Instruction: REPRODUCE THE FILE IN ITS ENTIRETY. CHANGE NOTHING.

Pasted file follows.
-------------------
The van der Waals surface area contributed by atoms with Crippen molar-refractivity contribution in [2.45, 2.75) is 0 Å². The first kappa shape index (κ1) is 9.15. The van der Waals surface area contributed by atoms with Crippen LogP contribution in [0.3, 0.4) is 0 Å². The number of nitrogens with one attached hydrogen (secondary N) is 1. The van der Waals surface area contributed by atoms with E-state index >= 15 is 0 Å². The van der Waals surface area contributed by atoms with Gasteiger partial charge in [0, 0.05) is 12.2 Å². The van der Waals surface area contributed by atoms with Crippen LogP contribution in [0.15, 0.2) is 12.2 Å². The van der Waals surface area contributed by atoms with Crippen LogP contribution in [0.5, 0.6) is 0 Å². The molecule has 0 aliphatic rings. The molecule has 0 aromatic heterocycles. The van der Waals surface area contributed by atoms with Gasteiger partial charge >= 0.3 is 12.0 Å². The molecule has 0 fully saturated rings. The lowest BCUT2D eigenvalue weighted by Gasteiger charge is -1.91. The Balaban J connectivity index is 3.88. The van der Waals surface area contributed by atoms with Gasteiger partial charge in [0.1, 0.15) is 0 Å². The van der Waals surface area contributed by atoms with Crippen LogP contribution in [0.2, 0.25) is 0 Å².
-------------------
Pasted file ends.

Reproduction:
The van der Waals surface area contributed by atoms with Crippen molar-refractivity contribution in [2.45, 2.75) is 0 Å². The first kappa shape index (κ1) is 9.15. The van der Waals surface area contributed by atoms with Crippen LogP contribution in [0.3, 0.4) is 0 Å². The number of nitrogens with one attached hydrogen (secondary N) is 1. The van der Waals surface area contributed by atoms with E-state index >= 15 is 0 Å². The van der Waals surface area contributed by atoms with Gasteiger partial charge in [0, 0.05) is 12.2 Å². The van der Waals surface area contributed by atoms with Crippen LogP contribution in [0.15, 0.2) is 12.2 Å². The van der Waals surface area contributed by atoms with Crippen LogP contribution in [0.5, 0.6) is 0 Å². The molecule has 0 aliphatic rings. The molecule has 0 aromatic heterocycles. The van der Waals surface area contributed by atoms with Gasteiger partial charge >= 0.3 is 12.0 Å². The molecule has 0 fully saturated rings. The lowest BCUT2D eigenvalue weighted by Gasteiger charge is -1.91. The Balaban J connectivity index is 3.88. The van der Waals surface area contributed by atoms with Gasteiger partial charge in [0.1, 0.15) is 0 Å². The van der Waals surface area contributed by atoms with Crippen LogP contribution in [0.2, 0.25) is 0 Å².